IBS is typically a diagnosis of exclusion. This means that you are sent to a specialist in this case, a gastroenterologist to evaluate you for several different diseases, such as IBD, serious gastrointestinal infections, genetic disorders affecting the digestive tract, and cancers, and if all tests turn out negative IBS is diagnosed. The various workups generally include blood tests and several types of imaging. In some cases IBS may be found to result from minor enzyme deficiencies, such as a lactose deficiency (inability to digest milk sugar) or the person is found to have what is called a fermentable oligosaccharides, disaccharides, monosaccharides, and polyols (FODMAP) intolerance. This means that they have trouble digesting any of a range of carbohydrates. In either case, the condition may be controlled at least partly through control of the diet.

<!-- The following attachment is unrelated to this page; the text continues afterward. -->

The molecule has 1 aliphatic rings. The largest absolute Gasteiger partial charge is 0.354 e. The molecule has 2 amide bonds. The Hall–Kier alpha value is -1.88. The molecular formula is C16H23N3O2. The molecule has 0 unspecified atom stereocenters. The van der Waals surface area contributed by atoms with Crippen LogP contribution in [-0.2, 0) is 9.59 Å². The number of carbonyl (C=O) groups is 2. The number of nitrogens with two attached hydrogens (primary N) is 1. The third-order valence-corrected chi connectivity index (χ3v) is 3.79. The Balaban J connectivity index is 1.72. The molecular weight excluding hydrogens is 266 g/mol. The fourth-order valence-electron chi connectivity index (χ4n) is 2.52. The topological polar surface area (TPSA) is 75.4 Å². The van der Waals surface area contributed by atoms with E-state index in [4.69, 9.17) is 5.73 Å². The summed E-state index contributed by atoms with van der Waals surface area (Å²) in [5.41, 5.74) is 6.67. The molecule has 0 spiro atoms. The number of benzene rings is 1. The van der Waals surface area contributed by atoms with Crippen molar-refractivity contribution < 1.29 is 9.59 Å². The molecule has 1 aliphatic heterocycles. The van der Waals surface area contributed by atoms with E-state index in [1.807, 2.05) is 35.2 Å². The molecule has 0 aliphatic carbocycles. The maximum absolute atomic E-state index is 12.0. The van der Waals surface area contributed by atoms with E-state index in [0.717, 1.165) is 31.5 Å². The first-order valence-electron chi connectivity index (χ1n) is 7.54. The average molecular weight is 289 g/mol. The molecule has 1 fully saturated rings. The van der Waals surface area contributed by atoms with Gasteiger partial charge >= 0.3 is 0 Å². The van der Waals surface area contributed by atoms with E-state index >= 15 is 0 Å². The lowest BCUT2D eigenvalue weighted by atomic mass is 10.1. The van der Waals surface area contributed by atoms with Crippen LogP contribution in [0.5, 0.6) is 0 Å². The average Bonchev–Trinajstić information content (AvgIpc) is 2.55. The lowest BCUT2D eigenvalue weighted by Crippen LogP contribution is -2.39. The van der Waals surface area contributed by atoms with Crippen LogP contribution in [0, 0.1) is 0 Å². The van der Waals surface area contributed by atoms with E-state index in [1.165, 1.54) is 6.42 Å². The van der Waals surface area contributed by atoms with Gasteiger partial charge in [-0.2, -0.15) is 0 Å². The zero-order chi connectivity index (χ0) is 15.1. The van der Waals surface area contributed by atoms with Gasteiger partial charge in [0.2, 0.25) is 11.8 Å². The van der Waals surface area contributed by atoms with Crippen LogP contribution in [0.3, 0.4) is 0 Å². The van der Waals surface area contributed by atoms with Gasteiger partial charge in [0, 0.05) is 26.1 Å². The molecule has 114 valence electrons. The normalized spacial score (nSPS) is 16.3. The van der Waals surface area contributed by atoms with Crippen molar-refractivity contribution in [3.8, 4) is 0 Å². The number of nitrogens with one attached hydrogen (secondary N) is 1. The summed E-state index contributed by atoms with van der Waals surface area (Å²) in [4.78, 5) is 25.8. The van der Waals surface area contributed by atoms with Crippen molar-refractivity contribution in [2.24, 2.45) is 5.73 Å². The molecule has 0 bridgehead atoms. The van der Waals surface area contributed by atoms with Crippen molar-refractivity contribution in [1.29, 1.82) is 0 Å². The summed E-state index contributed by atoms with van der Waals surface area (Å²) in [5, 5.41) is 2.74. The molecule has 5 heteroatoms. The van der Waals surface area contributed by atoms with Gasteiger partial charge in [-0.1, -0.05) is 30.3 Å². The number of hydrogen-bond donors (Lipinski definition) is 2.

Does IBS cause problems during pregnancy?
IBS generally does not produce any severe complications, but the symptoms, which are already very uncomfortable, can be exacerbated as pregnancy progresses, due to the increasing growth of the womb and the resulting pressure increase on the intestines. Diarrhea caused by IBS also can aggravate hemorrhoids, which themselves are provoked by pregnancy. Also, if your digestive disturbance comes at night, which it often does with IBS, this could lead a pregnant woman to go to sleep later than planned. Combined with a schedule that requires you to wake early in the morning, this can lead to inadequate sleep.
Does IBS during pregnancy cause problems for the baby?
IBS does not cause any particular problems for the developing baby.